Kaira Eco Activewear Is Made From Plastic Fishnets Reclaimed From The Ocean


Photo Credit:ForbesWomen

The industrial fishing industry generates a staggering 640,000 tons of the ocean’s plastic waste each year. Kaira Active harnesses reclaimed fishnets to make a line of eco yoga and swimwear.

. It is estimated that 46% of the plastic in the Great Pacific garbage patch comes from fishing gear.
Hannah Tomita is the founder of Kaira Active.
Nicole Murphy
Healthy Seas is a non-profit that works with volunteer divers around the world to retrieve abandoned “ghost” nets from the ocean. These plastic fishnets are then regenerated into Econyl thread and woven into fabric. Kaira Active has partnered with Healthy Seas to create an eco-conscious activewear line made from these repurposed fishnets. The company considers the environment at every step of the manufacturing and distribution process, from picking sustainable materials, to designing multifunctional and reversible activewear that promotes a minimalist lifestyle, to using local and ethical manufacturing, to employing environmentally friendly packaging. In addition, Kaira Active donates 1% of profits to support Healthy Seas.
Hannah Tomita is the founder and designer of Kaira Active. She stumbled into her passion for fashion while a senior in college. Unwilling to spend $80 each on tops and bottoms of swimsuits sold in stores, she decided to sew her own swimwear. She taught herself by watching YouTube videos and reading articles online. Having built a portfolio, she was able to get a job as an assistant designer at a swimwear design consultancy, where she had the opportunity to work with several high-profile international brands.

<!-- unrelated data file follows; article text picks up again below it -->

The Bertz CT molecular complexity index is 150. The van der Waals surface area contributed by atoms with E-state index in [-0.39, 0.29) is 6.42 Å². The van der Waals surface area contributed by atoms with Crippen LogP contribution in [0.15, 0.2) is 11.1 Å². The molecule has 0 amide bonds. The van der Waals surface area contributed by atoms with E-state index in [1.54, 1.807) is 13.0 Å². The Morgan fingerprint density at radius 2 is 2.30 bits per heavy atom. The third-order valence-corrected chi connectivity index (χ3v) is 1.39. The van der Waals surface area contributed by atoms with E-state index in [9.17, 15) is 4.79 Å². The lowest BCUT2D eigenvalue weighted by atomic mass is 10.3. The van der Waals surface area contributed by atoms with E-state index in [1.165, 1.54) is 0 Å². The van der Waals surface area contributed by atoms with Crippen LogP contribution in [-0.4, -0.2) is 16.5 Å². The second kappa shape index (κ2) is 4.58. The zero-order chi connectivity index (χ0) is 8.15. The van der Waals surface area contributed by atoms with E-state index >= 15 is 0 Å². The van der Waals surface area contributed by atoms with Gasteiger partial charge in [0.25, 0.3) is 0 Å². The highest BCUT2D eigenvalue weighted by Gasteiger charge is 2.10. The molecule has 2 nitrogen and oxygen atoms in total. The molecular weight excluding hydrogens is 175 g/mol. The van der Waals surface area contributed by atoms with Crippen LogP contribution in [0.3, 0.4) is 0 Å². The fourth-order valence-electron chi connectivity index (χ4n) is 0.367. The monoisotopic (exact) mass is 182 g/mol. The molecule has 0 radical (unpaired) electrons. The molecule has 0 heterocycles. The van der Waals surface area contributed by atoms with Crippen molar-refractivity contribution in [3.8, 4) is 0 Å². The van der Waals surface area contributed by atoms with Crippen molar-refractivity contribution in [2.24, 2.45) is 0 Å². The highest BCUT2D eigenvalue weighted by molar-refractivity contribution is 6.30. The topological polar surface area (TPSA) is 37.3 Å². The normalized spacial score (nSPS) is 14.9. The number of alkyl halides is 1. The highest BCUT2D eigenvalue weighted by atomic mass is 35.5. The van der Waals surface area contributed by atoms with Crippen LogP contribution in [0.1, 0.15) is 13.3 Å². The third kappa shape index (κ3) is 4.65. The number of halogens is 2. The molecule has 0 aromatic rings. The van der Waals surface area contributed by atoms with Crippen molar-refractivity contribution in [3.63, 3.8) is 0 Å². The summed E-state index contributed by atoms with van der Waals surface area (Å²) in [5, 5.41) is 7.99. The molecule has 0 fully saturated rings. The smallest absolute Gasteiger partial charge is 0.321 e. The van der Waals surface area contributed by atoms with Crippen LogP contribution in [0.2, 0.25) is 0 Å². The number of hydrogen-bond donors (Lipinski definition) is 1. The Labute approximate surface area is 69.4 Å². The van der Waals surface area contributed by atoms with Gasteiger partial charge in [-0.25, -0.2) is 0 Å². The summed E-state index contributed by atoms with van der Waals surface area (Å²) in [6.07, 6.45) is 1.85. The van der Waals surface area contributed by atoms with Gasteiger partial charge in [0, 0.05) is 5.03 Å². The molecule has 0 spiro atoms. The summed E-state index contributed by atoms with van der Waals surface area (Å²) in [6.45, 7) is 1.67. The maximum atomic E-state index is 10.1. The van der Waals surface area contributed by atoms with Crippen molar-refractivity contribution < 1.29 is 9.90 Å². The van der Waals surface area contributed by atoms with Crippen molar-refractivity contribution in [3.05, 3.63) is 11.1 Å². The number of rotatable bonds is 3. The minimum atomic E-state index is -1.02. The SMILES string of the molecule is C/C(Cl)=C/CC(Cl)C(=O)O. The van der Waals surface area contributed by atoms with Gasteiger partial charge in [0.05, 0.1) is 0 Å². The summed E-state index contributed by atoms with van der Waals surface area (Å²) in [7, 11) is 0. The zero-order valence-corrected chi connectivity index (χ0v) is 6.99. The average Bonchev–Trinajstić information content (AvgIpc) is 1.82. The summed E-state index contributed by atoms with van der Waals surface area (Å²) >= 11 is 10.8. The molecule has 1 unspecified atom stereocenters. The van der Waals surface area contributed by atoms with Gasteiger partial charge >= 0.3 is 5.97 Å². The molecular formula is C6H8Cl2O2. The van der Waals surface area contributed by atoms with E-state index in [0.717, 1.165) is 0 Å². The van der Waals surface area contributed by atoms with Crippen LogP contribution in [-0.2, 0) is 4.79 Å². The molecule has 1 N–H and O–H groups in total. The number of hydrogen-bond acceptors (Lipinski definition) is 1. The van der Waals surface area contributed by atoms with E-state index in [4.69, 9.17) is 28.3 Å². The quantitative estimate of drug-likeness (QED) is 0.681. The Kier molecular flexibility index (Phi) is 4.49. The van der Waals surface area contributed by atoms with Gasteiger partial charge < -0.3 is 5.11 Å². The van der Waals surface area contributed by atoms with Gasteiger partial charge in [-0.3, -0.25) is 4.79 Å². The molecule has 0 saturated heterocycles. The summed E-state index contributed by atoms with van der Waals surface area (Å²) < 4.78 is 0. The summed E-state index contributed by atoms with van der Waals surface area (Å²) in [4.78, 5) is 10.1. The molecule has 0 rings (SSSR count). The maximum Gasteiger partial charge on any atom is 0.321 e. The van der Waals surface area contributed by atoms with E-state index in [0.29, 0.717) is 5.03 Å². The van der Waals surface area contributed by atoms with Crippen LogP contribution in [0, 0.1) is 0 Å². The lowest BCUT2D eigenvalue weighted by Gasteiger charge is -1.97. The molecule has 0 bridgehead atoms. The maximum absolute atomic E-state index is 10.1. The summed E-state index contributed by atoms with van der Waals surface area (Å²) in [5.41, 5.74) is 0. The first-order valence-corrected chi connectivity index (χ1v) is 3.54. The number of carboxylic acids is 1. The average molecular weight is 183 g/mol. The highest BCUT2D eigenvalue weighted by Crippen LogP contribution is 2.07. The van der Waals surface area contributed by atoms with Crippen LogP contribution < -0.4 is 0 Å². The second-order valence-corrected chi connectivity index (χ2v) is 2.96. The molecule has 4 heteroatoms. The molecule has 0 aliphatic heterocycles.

Tomita’s company Kaira Active makes clothes from plastic reclaimed from the ocean.
Nicole Murphy
While she learned a great deal at her first job, Tomita also noticed how wasteful the fashion industry is. “Environmental responsibility was never a priority or even a discussion point,” she says. “We were sourcing the cheapest materials and finding the most cost-effective manufacturers without doing any environmental background checks.”
Because she couldn’t support the ethical practices of the fashion industry, Tomita decided to create a brand that put the environment first.

Living in Hawaii, she and her friends often found themselves going directly to the beach after yoga class, not wanting to pack two separate outfits. That’s when the idea struck Tomita to design a line of multifunctional activewear that you can use for both workouts and swimming or surfing.
“Growing up in Hawaii, my fondest memories are of being in the ocean,” Tomita says. “This is where I find adventure and peace. It breaks my heart knowing that our consumer-driven lifestyle and addiction to single-use plastics has greatly harmed the health of the ocean.” She feels delighted that founding Kaira Active has enabled her to work towards a mission she truly believes in. “It’s a lot easier to push through obstacles when there’s a strong why behind what we’re building.”
After working in the fashion industry, Tomita felt driven to create an eco-conscious brand.
Nicole Murphy
Tomita feels constant pressure to keep up with the wasteful fashion industry – whether it’s the push to produce new products for each season, to the environmental consequences of certain dying and production techniques, to the large amount of single-use packaging materials for storing and shipping products. “It’s easier and a lot cheaper to follow the standards of the industry, but I won’t,” she says. “There is always a better way. I’m determined to keep figuring out how to improve every aspect of our business so that we create the least amount of harm to the environment as possible.”
To other people looking to align their career with their life purpose, Tomita advises you to follow your curiosity. Then, talk to people in the industry and get their insights. If it seems like something you want to pursue, give it a shot. “Don’t be afraid to apply for a job you’re interested in but you might not be 100% qualified for,” she says. “It’s okay to start an entry-level job in an industry you really want to be in so you can learn the basics and work yourself up from there.”
Follow me on

For More Details : ForbesWomen